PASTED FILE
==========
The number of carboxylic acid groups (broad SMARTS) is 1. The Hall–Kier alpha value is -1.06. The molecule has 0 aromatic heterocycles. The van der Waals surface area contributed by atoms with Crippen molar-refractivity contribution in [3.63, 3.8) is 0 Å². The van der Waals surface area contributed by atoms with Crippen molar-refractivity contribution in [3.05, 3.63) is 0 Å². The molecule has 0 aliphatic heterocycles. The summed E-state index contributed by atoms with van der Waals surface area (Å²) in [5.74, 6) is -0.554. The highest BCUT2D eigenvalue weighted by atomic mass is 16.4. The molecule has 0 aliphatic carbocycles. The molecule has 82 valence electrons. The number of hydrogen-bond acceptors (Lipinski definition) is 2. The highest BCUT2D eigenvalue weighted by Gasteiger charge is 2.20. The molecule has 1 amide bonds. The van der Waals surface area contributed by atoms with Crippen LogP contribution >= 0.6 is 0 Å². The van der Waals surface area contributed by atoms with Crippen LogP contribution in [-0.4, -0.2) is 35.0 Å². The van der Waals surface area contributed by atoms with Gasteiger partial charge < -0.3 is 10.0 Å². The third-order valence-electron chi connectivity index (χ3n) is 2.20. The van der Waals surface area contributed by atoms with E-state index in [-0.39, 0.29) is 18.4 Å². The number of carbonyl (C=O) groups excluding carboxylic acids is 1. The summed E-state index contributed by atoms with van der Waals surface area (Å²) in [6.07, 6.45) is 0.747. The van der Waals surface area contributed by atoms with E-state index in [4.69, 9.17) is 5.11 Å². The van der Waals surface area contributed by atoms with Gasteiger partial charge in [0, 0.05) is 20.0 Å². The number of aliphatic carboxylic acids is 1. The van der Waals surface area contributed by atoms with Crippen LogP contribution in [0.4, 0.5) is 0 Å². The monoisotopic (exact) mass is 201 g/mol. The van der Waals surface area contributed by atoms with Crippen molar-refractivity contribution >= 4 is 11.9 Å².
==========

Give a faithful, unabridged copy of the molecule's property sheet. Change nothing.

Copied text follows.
The number of carboxylic acid groups (broad SMARTS) is 1. The Hall–Kier alpha value is -1.06. The molecule has 0 aromatic heterocycles. The van der Waals surface area contributed by atoms with Crippen molar-refractivity contribution in [3.63, 3.8) is 0 Å². The van der Waals surface area contributed by atoms with Crippen molar-refractivity contribution in [3.05, 3.63) is 0 Å². The molecule has 0 aliphatic heterocycles. The summed E-state index contributed by atoms with van der Waals surface area (Å²) in [5.74, 6) is -0.554. The highest BCUT2D eigenvalue weighted by atomic mass is 16.4. The molecule has 0 aliphatic carbocycles. The molecule has 82 valence electrons. The number of hydrogen-bond acceptors (Lipinski definition) is 2. The highest BCUT2D eigenvalue weighted by Gasteiger charge is 2.20. The molecule has 1 amide bonds. The van der Waals surface area contributed by atoms with Crippen LogP contribution >= 0.6 is 0 Å². The van der Waals surface area contributed by atoms with Crippen LogP contribution in [-0.4, -0.2) is 35.0 Å². The van der Waals surface area contributed by atoms with Gasteiger partial charge < -0.3 is 10.0 Å². The third-order valence-electron chi connectivity index (χ3n) is 2.20. The van der Waals surface area contributed by atoms with E-state index in [-0.39, 0.29) is 18.4 Å². The number of carbonyl (C=O) groups excluding carboxylic acids is 1. The summed E-state index contributed by atoms with van der Waals surface area (Å²) in [6.07, 6.45) is 0.747. The van der Waals surface area contributed by atoms with E-state index in [4.69, 9.17) is 5.11 Å². The van der Waals surface area contributed by atoms with Gasteiger partial charge in [0, 0.05) is 20.0 Å². The number of aliphatic carboxylic acids is 1. The van der Waals surface area contributed by atoms with Crippen LogP contribution in [0.4, 0.5) is 0 Å². The monoisotopic (exact) mass is 201 g/mol. The van der Waals surface area contributed by atoms with Crippen molar-refractivity contribution >= 4 is 11.9 Å².